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First-time novelist Pixley crafts a disturbing tale that taps into the harsh reality of what it means to be a middle-school outcast. Twelve-year-old Miriam Fisher, who enjoys reading the dictionary in her spare time, has always been labeled an "alien" at school and tormented by the popular girls. Her older sister, Deborah, has been her one true friend-but now Deborah has transformed from an uncool ugly duckling into a popular swan and no longer has time for her kid sister. Things fall apart when her sister begins dating the guy she has an enormous crush on. In the most powerful scene, Miriam lashes out in a stunning act of self-destruction. Readers will feel her horror at what she's done to herself: "I looked more like a reptile than a human. I stared at my reflection in the mirror and watched the naked eyes grow wide and terrified." Only when she hits bottom does Miriam finally discover her inner strength and stand up boldly for herself and ultimately for one of her tormentors in desperate need of help. Pixley doesn't cut corners: Miriam is not all that sympathetic. She's quirky, monopolizes conversations and includes herself in others' plans. But the accomplished writing moves readers well beyond easy likability. Observant and tough, Miriam's voice has a knife edge that tears past the surface. Ages 12-up. (Oct.) (c) Copyright PWxyz, LLC. All rights reserved
School Library Journal
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Gr 7-10-Pixley hits the nail on the head when it comes to middle-school misery. Miriam Fisher is a heroine in a misfit's body, with a popular older sister and artsy, intellectual parents who encourage her nonconformist lifestyle and choose to believe that her life is hunky-dory. When high school senior and handsome thespian Artie Rosenberg comes to live with them while his parents are on sabbatical in India, Miriam's life spirals out of control. The "watermelon girls" at school (so named for the flavor of their lip gloss) taunt her about her looks, her awkward manner, and her crush on Artie, which, it turns out, is not so secret, thanks to her sister. Jenny Clarke, their leader, is cruel to Miriam on a daily basis, humiliating her in the cafeteria, on the bus, and during class. The protagonist records her joys and sorrows in her journal, which she carries with her constantly, adding poetry and soulful entries as they occur. Through unexpected circumstances, Miriam ends up shaving her head and saving her nemesis from a terrible fate, therefore empowering herself and redefining her identity. Like Virginia in Carolyn Mackler's The Earth, My Butt, and Other Big Round Things (Candlewick, 2003), Miriam changes her mind about what makes someone beautiful, popular, or confident. This is a powerful look at middle school angst and transformation from a new YA author to watch.-Nora G. Murphy, Los Angeles Academy Middle School (c) Copyright 2010. Library Journals LLC, a wholly owned subsidiary of Media Source, Inc. No redistribution permitted.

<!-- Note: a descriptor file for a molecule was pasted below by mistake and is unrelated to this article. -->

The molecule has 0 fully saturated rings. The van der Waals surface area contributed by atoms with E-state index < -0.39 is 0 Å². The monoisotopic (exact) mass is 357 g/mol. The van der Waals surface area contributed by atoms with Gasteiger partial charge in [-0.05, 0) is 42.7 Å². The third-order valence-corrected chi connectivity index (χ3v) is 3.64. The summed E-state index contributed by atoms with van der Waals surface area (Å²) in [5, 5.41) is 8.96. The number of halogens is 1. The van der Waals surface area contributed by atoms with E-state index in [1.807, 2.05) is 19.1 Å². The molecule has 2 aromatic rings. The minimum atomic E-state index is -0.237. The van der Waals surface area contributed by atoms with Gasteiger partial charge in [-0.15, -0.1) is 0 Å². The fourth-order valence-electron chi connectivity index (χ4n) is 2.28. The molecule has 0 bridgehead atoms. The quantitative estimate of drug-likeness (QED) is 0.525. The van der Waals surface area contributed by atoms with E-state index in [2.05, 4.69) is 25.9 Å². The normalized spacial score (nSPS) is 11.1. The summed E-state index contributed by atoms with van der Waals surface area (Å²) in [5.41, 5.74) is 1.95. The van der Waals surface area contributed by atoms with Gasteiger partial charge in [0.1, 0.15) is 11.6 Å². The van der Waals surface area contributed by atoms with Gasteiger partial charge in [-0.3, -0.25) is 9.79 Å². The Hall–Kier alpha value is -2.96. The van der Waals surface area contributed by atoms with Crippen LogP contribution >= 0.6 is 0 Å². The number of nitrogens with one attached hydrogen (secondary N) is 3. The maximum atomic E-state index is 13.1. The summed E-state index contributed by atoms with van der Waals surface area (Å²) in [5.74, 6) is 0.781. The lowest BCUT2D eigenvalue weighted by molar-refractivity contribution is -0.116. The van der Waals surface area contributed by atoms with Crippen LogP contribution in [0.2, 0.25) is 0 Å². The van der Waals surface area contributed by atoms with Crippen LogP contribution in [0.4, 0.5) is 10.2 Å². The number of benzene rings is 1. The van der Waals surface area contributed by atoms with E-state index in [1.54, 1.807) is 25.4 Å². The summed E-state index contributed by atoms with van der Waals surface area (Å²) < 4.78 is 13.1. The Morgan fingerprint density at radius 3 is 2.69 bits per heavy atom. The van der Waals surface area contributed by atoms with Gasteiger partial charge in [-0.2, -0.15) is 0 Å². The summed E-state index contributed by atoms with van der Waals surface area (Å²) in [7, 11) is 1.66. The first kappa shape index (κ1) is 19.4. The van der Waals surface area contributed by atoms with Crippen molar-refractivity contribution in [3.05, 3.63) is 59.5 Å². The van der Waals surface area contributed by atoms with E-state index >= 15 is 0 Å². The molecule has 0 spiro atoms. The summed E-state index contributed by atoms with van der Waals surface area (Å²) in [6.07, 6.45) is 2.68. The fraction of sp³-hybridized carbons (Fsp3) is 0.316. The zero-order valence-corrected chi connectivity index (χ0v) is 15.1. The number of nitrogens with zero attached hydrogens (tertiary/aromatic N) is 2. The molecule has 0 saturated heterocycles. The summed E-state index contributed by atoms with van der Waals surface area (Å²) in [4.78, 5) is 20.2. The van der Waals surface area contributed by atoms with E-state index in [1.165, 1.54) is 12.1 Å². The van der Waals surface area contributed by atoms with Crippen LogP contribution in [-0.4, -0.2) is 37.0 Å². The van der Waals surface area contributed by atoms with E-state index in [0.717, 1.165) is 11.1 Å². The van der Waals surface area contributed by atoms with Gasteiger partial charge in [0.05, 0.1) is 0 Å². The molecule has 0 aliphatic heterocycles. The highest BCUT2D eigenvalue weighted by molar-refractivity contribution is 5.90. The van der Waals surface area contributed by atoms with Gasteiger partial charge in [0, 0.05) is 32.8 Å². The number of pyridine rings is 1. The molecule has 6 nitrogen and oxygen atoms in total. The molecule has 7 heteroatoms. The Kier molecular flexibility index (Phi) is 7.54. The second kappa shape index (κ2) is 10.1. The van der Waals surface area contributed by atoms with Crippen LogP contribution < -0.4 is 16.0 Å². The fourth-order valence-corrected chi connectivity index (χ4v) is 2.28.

From Booklist, Copyright © American Library Association. Used with permission.
*Starred Review* Poet Pixley's gripping story of middle-school bullying may call to mind Spinelli's Stargirl (2000) and Anderson's Speak (1999), but there is nothing derivative in this debut novel. Seventh-grader Miriam Fisher is decidedly different from her schoolmates, and perfectly comfortable with that; she reads the OED for fun and is already an accomplished poet. Her best buddy and companion in awkwardness has always been her older sister, Deborah, but Deborah has recently morphed into a stunning beauty and is now part of the high-school in-crowd, though she's only a freshman. To further stress the sisters' relationship, Artie Rosenberg, a longtime family friend, high-school senior, and drama department star, moves in with the girls' family while his parents are on sabbatical in India, and Deborah and Miriam bitterly vie for his attention and affection. When Miriam is viciously persecuted by a classmate, she explodes. The adult characters are not as fully developed as the multidimensional teens, but the story's conflicts are exceptionally riveting and believable. Miriam's poems appear throughout the book and, like Miriam's first-person narrative, are startlingly accomplished. Thorny, determined, brilliant, mature yet surprisingly naive, Miriam is unforgettable.--Carton, Debbie Copyright 2007 Booklist